Bureau Recommends 10% Reduction to Workers’ Compensation Insurance Premium Rates
Workers' compensation insurance premiums should be reduced by about 10% beginning July 1, according to a recommendation by the Workers' Compensation Insurance Rating Bureau, the Los Angeles Times reports.
The bureau on Friday is expected to make the recommendation official. Insurance Commissioner John Garamendi (D) must endorse the recommendation for insurers to consider it (Lifsher, Los Angeles Times, 3/24). The official rate, which is nonbinding, is expected to be announced later this month once Garamendi amends the recommendation (San Jose Mercury News, 3/24).
Typically, insurers follow the bureau's recommendation.
If the recommendation is adopted by insurers, employers would see the first double-digit reduction of insurance premiums resulting from efforts to reform the state's workers' comp system.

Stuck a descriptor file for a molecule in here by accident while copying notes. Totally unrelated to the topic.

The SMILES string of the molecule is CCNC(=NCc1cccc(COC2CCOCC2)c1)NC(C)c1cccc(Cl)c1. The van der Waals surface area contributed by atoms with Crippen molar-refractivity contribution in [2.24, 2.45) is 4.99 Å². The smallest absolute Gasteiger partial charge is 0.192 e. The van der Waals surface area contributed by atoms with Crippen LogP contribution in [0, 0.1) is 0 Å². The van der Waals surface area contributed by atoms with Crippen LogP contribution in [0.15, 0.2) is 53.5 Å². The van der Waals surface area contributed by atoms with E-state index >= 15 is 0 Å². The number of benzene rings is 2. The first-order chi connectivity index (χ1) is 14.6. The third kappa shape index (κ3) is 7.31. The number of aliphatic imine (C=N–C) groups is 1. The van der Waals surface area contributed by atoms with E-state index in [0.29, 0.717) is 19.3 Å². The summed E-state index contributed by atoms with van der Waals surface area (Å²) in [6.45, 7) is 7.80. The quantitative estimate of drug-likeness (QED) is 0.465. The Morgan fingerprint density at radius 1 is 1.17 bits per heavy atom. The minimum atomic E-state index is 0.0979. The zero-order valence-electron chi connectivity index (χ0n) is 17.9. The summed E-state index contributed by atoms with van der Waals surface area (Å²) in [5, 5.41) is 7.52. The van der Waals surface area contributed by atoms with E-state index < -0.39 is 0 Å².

John Hannan of the bureau said that employers could realize cumulative savings of up to 31% when combined with rate reductions made since 2003, if the reduction goes into effect.
An analysis of workers' comp claims data and the recommendation show that the cost and frequency of claims have declined.
American Insurance Association spokesperson Nicole Mahrt said the recommendation "means the reforms are really starting to work."
Willie Washington, a lobbyist for the California Manufacturers & Technology Association, said, "We've been saying all along that once we got the regulations in writing ... we'll start seeing double-digit savings, and here they are."
But Angie Wei, a lobbyist for the California Labor Federation and a member of the bureau's board of governors, said the proposed rate reduction is "a move in the right direction" but rates need to be lowered further (Los Angeles Times, 3/24).